By guest blogger Bradley Busch
As father to an 18-month-old toddler, I would love to know exactly what my son is thinking. Along with many parents, one of the ways I try to find out is to ask him questions of the variety “Do you want X or Y?” But does his answer to this type of question actually reveal his preference or is it a more a reflection of a quirky cognitive bias that is more powerful in children than adults?
Two competing effects influence how adults respond to binary choices. The first is called “The Primary Effect” which describes the way that the first option we hear tends to stick in our minds. For example, one study found that adults are more likely to choose “heads” when asked if a coin toss is going to be “heads or tails”. The second effect, which sometimes contrasts with the Primary Effect, is called “The Recency Effect”. This captures the way that the last thing we hear or experience can also have more weight in our memory (this is why popstars end their concerts on their best songs, so that everyone leaves thinking the whole gig was great). In adults, neither the Primary Effect or the Recency Effect is always the more pronounced, with evidence suggesting that one’s personality type, familiarity of the information, and how controversial the topic is, all play a mediating role.
Keen to test if the same is true in young children, or if one of the effects is more dominant, a team led by Emily Sumner conducted two experiments and published their findings in a recent paper in PLOS One fantastically titled “Cake or Broccoli: Recency Biases Children’s Verbal Responses”.
In the first experiment, they asked twenty-four toddlers a series of questions with two options for them to consider (i.e. “Should Rori bring a lunchbox or backpack to school?”). Later, after enough other questions had been asked to mask the repetition, the order of these options were flipped (i.e. “Should Quinn bring a backpack or a lunchbox to school?”). When answering verbally, which they usually did, the toddlers chose the second option 85.2 per cent of the time.
Interestingly, when the toddlers pointed to their preference instead of saying them, they chose the second option only 51.6 per cent of the time. It would appear that there is something about saying the answer that accentuates the Recency Effect. Further analysis of the data revealed that the Recency Effect was more powerful among younger toddlers (18-24 months old) compared with the older ones (24-48 months), suggesting its impact diminishes the older the children get, as they become more rational and logical.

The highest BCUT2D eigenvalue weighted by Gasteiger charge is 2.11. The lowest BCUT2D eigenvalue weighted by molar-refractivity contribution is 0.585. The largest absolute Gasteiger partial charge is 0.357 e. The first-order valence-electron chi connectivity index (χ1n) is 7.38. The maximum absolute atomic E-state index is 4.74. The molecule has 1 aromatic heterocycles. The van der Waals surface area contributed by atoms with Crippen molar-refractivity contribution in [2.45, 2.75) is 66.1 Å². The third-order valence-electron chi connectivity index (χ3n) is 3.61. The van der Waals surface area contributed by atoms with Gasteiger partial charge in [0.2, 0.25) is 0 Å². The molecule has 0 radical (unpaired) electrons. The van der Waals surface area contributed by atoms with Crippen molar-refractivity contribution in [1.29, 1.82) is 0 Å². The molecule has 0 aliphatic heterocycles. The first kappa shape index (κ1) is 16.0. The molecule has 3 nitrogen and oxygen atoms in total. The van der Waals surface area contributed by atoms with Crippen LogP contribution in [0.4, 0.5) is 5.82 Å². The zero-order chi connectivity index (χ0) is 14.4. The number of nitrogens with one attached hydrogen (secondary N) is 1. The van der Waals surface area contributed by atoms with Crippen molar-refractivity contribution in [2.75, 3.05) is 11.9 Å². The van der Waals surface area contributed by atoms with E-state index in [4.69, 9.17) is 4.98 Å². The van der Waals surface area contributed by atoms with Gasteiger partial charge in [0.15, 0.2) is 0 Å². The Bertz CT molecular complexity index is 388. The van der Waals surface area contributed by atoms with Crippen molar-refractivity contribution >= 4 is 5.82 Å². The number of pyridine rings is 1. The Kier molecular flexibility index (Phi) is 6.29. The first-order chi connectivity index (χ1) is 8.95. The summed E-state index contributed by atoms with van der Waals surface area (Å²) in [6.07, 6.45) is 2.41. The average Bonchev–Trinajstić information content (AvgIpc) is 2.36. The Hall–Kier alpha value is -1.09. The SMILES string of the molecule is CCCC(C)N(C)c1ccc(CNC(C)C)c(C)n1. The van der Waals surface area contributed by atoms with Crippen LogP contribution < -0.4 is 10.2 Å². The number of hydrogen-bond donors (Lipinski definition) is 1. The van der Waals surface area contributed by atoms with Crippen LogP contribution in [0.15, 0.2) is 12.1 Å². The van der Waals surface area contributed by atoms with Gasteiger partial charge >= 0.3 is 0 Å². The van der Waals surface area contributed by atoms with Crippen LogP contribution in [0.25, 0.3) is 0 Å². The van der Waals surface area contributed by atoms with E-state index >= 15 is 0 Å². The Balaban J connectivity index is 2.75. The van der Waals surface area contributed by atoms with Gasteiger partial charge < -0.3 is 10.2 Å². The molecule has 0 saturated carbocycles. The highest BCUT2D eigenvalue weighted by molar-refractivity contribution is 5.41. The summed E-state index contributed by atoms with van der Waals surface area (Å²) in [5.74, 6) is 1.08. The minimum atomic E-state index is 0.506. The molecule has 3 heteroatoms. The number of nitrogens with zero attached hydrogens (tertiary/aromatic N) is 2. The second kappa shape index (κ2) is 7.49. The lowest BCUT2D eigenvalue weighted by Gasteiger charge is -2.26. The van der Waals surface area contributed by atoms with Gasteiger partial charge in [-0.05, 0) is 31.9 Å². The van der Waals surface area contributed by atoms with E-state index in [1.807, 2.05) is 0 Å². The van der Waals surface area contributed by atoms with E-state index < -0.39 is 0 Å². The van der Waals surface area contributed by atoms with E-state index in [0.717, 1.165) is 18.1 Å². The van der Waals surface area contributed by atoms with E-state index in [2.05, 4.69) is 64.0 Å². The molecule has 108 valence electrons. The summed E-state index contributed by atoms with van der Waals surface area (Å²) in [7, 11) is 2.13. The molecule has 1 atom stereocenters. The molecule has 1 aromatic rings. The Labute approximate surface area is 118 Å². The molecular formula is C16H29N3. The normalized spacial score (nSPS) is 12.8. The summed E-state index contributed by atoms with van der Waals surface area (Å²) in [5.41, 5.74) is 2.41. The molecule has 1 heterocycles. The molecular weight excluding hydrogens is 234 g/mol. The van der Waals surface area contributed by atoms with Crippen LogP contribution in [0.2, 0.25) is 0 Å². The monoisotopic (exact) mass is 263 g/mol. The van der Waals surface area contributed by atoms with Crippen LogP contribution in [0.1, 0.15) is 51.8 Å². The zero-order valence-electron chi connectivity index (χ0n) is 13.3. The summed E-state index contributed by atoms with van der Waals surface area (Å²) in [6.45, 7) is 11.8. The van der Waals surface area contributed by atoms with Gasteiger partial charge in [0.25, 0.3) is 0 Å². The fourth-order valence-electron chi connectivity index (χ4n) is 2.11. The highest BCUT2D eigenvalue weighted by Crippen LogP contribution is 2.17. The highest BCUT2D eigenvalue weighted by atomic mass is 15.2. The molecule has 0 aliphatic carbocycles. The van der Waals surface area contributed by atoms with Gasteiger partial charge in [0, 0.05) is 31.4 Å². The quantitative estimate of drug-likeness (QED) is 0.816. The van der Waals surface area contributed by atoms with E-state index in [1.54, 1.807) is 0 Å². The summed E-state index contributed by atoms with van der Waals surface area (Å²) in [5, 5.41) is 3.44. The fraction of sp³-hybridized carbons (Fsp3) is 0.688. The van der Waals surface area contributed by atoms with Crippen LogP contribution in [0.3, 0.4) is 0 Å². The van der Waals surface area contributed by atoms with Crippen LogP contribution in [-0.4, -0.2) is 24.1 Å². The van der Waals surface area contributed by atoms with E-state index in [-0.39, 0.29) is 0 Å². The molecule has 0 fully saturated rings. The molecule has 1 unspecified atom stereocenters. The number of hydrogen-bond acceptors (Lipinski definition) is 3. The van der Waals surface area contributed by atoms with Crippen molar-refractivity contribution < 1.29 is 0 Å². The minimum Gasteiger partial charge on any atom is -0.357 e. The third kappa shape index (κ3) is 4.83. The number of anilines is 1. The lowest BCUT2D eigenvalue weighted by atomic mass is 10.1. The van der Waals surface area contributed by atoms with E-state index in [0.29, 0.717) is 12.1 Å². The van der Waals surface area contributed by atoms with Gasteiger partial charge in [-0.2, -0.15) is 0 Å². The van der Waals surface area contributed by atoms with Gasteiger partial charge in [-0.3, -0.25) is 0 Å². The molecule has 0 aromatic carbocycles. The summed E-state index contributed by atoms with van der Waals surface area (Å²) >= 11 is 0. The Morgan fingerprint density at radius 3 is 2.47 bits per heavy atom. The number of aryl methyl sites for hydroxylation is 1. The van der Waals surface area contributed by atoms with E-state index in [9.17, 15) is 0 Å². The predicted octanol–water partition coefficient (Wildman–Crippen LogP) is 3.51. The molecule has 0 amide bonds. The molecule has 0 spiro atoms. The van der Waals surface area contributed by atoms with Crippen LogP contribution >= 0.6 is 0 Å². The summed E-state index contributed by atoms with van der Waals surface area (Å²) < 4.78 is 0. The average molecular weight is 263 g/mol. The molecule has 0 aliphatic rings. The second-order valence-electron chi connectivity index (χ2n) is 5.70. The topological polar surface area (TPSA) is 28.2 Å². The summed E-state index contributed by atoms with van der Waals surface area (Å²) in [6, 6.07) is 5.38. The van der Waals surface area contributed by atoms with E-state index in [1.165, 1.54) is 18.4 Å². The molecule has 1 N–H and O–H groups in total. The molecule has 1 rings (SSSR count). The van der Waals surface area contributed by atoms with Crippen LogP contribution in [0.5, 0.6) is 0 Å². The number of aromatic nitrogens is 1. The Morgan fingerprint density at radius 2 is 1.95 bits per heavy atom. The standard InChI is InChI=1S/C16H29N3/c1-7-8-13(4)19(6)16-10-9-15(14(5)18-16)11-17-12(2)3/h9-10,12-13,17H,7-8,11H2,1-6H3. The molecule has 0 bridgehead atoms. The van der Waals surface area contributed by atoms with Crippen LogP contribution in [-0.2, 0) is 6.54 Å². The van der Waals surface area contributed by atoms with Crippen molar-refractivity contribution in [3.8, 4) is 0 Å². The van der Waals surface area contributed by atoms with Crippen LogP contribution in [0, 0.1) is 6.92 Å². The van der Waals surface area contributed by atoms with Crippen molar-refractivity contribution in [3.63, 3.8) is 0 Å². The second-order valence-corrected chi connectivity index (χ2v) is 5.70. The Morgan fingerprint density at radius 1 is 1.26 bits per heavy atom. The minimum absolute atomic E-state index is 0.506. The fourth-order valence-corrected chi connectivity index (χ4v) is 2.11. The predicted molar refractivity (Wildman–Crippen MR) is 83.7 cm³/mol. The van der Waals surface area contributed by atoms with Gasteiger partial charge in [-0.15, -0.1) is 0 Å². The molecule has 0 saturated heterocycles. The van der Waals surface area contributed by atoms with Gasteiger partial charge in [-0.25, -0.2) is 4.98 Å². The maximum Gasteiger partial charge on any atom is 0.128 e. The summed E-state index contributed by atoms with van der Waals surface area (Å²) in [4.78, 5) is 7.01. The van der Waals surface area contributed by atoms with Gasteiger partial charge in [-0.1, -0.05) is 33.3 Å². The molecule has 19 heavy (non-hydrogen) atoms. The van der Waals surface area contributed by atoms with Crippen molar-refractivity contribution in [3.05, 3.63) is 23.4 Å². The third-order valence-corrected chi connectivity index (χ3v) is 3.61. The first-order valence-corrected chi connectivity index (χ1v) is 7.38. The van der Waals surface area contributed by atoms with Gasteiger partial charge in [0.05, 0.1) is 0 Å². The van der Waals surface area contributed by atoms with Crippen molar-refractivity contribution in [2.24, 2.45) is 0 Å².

In their second experiment, the researchers explored why the Recency Effect is so pronounced in young children. To do this, they had twenty-four 3-to-4 year olds choose names for different toys. Some of the options were one-syllable names (i.e. “Should we name this toy ‘Stog’ or ‘Meeb’?”) whereas others were longer (“Should we name this toy ‘Shallop’ or ‘Bingle?”). This went all the way up to four-syllable names. The researchers found that the longer the word was, the more likely the children were to choose the second of two options. The researchers speculated that the longer names placed more of a burden on children’s limited working memory capacity, resulting in the latter of the two options being fresher in their mind and therefore more prominent. This partially explains why the younger children in the first experiment acted on the Recency Effect more, as their working memory capacity is even more limited at that age.
This study has implications for both researchers in education and parents. For researchers, a popular way to assess young children’s comprehension and development is to have them do tasks which involve making these sort of fixed-choice decisions. However, as the authors of this study note, their findings “suggest that some of children’s earliest utterances may be the result of a recency bias, and do not necessarily indicate that the child comprehends the words they speak”.
For parents keen to gain an insight into their child’s thought processes and understand them better, it would probably pay dividends to vary the order of choices they give them. By ensuring that the same option is not always second, it will probably help them deduce what their child really prefers. Another effective strategy would also be having their child point to which of the two options they want, as this helped combat the recency bias in this study. Cunning parents could also consider exploiting the Recency Effect to encourage their child to express an apparent preference for a healthier option over the other. Perhaps if I do this, I can get my own toddler to eat more broccoli and less cake.
Post written by Bradley Busch (@Inner_Drive) for the BPS Research Digest. Bradley is a registered psychologist and director of InnerDrive. He works with schools, businesses and athletes and is the author of The Science of Learning and Release Your InnerDrive